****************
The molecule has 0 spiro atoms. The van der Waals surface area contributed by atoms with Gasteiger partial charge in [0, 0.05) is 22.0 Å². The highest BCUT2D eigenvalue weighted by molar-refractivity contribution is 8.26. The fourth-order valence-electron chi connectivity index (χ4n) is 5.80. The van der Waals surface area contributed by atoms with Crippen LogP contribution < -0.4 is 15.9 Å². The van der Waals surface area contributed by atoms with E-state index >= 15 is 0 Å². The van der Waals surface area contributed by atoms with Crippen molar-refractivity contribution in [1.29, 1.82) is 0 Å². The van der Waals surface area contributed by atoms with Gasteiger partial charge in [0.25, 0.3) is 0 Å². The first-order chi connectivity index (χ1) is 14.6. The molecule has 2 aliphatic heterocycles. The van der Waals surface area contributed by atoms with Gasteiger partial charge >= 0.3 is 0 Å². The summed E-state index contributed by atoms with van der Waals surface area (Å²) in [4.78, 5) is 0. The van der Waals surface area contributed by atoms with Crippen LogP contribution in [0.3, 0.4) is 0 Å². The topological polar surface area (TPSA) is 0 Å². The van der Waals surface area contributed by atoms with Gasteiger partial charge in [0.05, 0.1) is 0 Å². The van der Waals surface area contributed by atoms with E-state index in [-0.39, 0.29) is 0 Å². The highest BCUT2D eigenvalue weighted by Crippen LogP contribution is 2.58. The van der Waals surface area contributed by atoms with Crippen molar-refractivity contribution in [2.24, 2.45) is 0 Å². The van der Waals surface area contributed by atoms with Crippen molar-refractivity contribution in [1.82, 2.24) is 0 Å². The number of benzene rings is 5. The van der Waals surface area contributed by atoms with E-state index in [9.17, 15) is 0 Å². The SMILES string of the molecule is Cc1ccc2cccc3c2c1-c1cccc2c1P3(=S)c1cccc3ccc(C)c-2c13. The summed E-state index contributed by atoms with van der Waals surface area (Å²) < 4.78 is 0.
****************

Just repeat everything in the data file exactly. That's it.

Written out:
The molecule has 0 spiro atoms. The van der Waals surface area contributed by atoms with Gasteiger partial charge in [0, 0.05) is 22.0 Å². The highest BCUT2D eigenvalue weighted by molar-refractivity contribution is 8.26. The fourth-order valence-electron chi connectivity index (χ4n) is 5.80. The van der Waals surface area contributed by atoms with Crippen LogP contribution < -0.4 is 15.9 Å². The van der Waals surface area contributed by atoms with E-state index >= 15 is 0 Å². The van der Waals surface area contributed by atoms with Crippen molar-refractivity contribution in [1.29, 1.82) is 0 Å². The van der Waals surface area contributed by atoms with Gasteiger partial charge in [0.25, 0.3) is 0 Å². The first-order chi connectivity index (χ1) is 14.6. The molecule has 2 aliphatic heterocycles. The van der Waals surface area contributed by atoms with Gasteiger partial charge >= 0.3 is 0 Å². The summed E-state index contributed by atoms with van der Waals surface area (Å²) in [4.78, 5) is 0. The van der Waals surface area contributed by atoms with Crippen LogP contribution in [0.3, 0.4) is 0 Å². The topological polar surface area (TPSA) is 0 Å². The van der Waals surface area contributed by atoms with Gasteiger partial charge in [0.05, 0.1) is 0 Å². The van der Waals surface area contributed by atoms with E-state index in [-0.39, 0.29) is 0 Å². The highest BCUT2D eigenvalue weighted by Crippen LogP contribution is 2.58. The van der Waals surface area contributed by atoms with Crippen molar-refractivity contribution in [2.24, 2.45) is 0 Å². The van der Waals surface area contributed by atoms with Crippen molar-refractivity contribution in [1.82, 2.24) is 0 Å². The number of benzene rings is 5. The van der Waals surface area contributed by atoms with E-state index in [9.17, 15) is 0 Å². The SMILES string of the molecule is Cc1ccc2cccc3c2c1-c1cccc2c1P3(=S)c1cccc3ccc(C)c-2c13. The summed E-state index contributed by atoms with van der Waals surface area (Å²) < 4.78 is 0.